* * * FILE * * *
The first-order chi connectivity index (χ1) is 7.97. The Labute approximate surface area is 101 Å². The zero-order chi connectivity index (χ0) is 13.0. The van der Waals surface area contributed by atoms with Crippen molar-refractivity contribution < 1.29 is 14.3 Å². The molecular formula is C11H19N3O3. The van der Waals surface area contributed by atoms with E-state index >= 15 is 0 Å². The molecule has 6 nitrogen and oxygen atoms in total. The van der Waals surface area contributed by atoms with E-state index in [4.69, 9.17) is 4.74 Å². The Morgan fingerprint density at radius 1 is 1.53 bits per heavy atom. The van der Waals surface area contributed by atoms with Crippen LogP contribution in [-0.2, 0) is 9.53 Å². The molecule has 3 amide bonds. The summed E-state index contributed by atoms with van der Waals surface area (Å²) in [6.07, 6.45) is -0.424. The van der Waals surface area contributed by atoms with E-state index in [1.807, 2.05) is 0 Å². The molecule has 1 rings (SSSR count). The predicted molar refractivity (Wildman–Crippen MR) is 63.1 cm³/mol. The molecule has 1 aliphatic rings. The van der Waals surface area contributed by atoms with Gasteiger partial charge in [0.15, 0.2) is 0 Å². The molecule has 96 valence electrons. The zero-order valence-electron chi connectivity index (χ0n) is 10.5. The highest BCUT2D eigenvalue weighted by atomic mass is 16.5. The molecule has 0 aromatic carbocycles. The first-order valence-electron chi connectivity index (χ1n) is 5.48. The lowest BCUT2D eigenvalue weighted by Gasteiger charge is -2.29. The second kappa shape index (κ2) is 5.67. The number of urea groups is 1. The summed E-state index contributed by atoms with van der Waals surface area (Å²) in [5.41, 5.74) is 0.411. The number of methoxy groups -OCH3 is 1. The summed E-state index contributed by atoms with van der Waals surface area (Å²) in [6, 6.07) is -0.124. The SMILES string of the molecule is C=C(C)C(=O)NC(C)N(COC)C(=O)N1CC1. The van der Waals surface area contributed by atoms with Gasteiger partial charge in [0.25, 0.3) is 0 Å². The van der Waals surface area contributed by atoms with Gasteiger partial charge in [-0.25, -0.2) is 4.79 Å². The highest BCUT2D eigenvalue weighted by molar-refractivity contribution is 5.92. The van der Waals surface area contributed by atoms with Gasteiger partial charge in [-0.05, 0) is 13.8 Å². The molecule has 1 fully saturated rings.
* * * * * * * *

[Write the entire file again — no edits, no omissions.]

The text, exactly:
The first-order chi connectivity index (χ1) is 7.97. The Labute approximate surface area is 101 Å². The zero-order chi connectivity index (χ0) is 13.0. The van der Waals surface area contributed by atoms with Crippen molar-refractivity contribution < 1.29 is 14.3 Å². The molecular formula is C11H19N3O3. The van der Waals surface area contributed by atoms with E-state index >= 15 is 0 Å². The molecule has 6 nitrogen and oxygen atoms in total. The van der Waals surface area contributed by atoms with E-state index in [4.69, 9.17) is 4.74 Å². The Morgan fingerprint density at radius 1 is 1.53 bits per heavy atom. The van der Waals surface area contributed by atoms with Crippen LogP contribution in [-0.2, 0) is 9.53 Å². The molecule has 3 amide bonds. The summed E-state index contributed by atoms with van der Waals surface area (Å²) in [6.07, 6.45) is -0.424. The van der Waals surface area contributed by atoms with E-state index in [1.807, 2.05) is 0 Å². The molecule has 1 rings (SSSR count). The predicted molar refractivity (Wildman–Crippen MR) is 63.1 cm³/mol. The molecule has 1 aliphatic rings. The van der Waals surface area contributed by atoms with Gasteiger partial charge in [0.15, 0.2) is 0 Å². The molecule has 96 valence electrons. The zero-order valence-electron chi connectivity index (χ0n) is 10.5. The highest BCUT2D eigenvalue weighted by atomic mass is 16.5. The molecule has 0 aromatic carbocycles. The first-order valence-electron chi connectivity index (χ1n) is 5.48. The lowest BCUT2D eigenvalue weighted by Gasteiger charge is -2.29. The second kappa shape index (κ2) is 5.67. The number of urea groups is 1. The summed E-state index contributed by atoms with van der Waals surface area (Å²) in [5.41, 5.74) is 0.411. The number of methoxy groups -OCH3 is 1. The summed E-state index contributed by atoms with van der Waals surface area (Å²) in [6, 6.07) is -0.124. The SMILES string of the molecule is C=C(C)C(=O)NC(C)N(COC)C(=O)N1CC1. The van der Waals surface area contributed by atoms with Gasteiger partial charge in [0.25, 0.3) is 0 Å². The van der Waals surface area contributed by atoms with Gasteiger partial charge in [-0.25, -0.2) is 4.79 Å². The highest BCUT2D eigenvalue weighted by molar-refractivity contribution is 5.92. The van der Waals surface area contributed by atoms with Gasteiger partial charge in [-0.05, 0) is 13.8 Å². The molecule has 1 fully saturated rings.